Setup file Other

Setup files include

  • Configuration files (which are generally application specific and rarely record-oriented)
  • Support files I (salesperson, warehouse, terms) which support the creation of master files
  • Support files II (pricing, discount, commissions, and authorized vendors for specific items) which associate master files with important information, and support transactional processing.
Master file Account

Master files include customer master, vendor master, employee master, and inventory master. The account master is relied upon by other master files, making it a hybrid, but it is associated with this entriesType.

Generic document representation Other

Representing listings of pre-accounting documents (“raw” invoices, time sheets and similar reports) do not have a specific entriesType.

Transaction file with accounting significance entries journal ledger

See the definitions – various listings of entries.

Summary status report assets

As we have discussed, the enumeration {assets} is confusing – this refers to reports that tie to the balance sheet: asset, liability or equity. This includes AR agings, AP agings, inventory stock status, job cost work in process (WIP) and fixed asset values.

Table 2: Use of entriesType
Description Examples enumeration
Anything normally coded with the account structure account, bank, employee, customer,job, vendor, fixed asset, statistical
  • account
Can tie to balance sheet Aged AR, aged AP, inventory stock status, fixed assets/depreciation, job cost report
  • assets
Listings of tax tables VAT, PST
  • taxtables
Directly related to journal entries and their summary in the GL proper Source journal report, month end trial balance
  • entries
  • journal
  • balance
  • ledger
  • trialbalance
Summary status report assets

As we have discussed, the enumeration {assets} is confusing – this refers to reports that tie to the balance sheet: asset, liability or equity. This includes AR agings, AP agings, inventory stock status, job cost work in process (WIP) and fixed asset values.

6 Finding Default With Others (See: “beam in your own eye”) [ 7 ]

As this document was meant to discuss how to use XBRL GL’s elements and structures both to represent “default” values and actual values, it would be good to actually get to that topic. How can this be approached? Let’s begin with an assumption – that defaults are established in setup files and master files. Some questions important to ask:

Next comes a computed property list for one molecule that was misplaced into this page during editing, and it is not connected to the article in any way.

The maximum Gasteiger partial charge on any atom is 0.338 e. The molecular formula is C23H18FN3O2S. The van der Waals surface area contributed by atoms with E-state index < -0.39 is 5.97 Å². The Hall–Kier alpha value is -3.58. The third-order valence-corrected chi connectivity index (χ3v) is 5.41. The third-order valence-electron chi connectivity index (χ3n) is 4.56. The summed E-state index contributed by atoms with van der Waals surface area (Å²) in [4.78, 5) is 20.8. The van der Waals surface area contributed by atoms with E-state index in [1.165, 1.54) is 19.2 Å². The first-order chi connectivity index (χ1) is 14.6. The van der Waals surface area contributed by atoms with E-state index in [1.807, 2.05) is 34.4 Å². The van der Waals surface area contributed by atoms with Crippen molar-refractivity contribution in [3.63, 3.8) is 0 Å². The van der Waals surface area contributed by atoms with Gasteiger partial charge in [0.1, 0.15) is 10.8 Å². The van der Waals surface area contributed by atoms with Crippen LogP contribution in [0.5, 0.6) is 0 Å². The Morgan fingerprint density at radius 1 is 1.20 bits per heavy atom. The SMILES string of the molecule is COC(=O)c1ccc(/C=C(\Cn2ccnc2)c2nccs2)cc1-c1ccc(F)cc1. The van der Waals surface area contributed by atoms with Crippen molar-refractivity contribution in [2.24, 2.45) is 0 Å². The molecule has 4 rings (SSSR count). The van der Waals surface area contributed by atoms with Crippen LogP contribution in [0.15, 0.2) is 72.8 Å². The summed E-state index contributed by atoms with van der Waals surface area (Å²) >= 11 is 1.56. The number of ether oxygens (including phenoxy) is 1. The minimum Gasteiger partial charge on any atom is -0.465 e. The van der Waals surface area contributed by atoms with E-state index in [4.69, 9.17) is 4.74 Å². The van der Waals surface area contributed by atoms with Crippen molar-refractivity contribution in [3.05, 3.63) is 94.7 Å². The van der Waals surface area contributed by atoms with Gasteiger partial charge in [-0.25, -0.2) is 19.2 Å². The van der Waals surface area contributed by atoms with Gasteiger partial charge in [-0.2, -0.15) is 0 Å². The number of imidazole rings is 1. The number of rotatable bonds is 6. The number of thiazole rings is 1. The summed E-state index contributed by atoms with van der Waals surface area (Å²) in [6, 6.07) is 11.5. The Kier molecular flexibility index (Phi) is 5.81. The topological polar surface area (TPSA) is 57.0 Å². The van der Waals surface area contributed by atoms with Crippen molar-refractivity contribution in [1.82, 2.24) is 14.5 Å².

Question #1: How do you associate a default with the focus of the master file? See the section below Who Would You Associate With?.

Question #2: What actually is the focus of a master file? This topic is easier to determine in proprietary/specific designs, but more difficult to ascertain in a generic design. See the section below Working on Your Focus

Question #3: How can fields that were added to XBRL GL primarily to meet a transactional or other specific need be “backward engineered” to be useful to master files? We have to ask, “What would [field] mean in a generic sense in this particular context?” If we can agree, document it, and then implement it - then we are golden.

This has been done in practice – the [depreciationMortgage] structure has had more meaning added to it by adding more cash management information. As long as there are mutually exclusive uses, users can infer the use or an enumerated field to drive meaning can be provided.

This also is where an intellectual challenge comes into play.

In Table 3, you can see some examples of fields that serve as “defaults” in a master file and then as “actuals” in a transactional file.

Associating [terms] with a customer or a vendor makes sense; what does it mean to associate it with an employee? Can it mean how often the employee is paid (e.g., hourly/weekly, salaried/biweekly)?

Likewise, associating [paymentMethod] (which would store trade values like check, credit card, line of credit, or perhaps “under the table”) is obvious for a customer – what is the meaning for employee (check, direct deposit, under the table, etc.)?

Table 3: Table 3: Examples of individual default/operational items
Element Master File Transaction File
[amountCurrency] Default currency Actual currency
[paymentMethod] Expected way to pay Actual payment method used
[shipFrom] Default warehouse from which to ship Actual warehouse
[terms] Default terms Actual terms

Can default items be at a higher hierarchical level than entryDetail? This might be useful to identify which [account]s can be associated with a particular [sourceJournal]. But this would be difficult to automate.

7 Who Would You Associate With?

When creating master files, all of the information contained within a single [entryDetail] may be considered “associated” together. Some examples of this usage would include:

Through this association, default items can be associated with the focus, or topic, of a master file. How do you determine what that focus is?

8 Working on Your Focus

Is it important to understand the “focus” of a master file? When you mix together the building blocks, is it important to know which one is dominant and which represent the defaults?

There are times when a particular item needs to be the anchor – or focus – of an association. At other times, the focus is an artificial one, based on one desired view of associated data.

One way to approach this is to consider the “tuple” items that appear in [entryDetail], and which appear only once in the [entryDetail] as opposed to those that might appear more than once.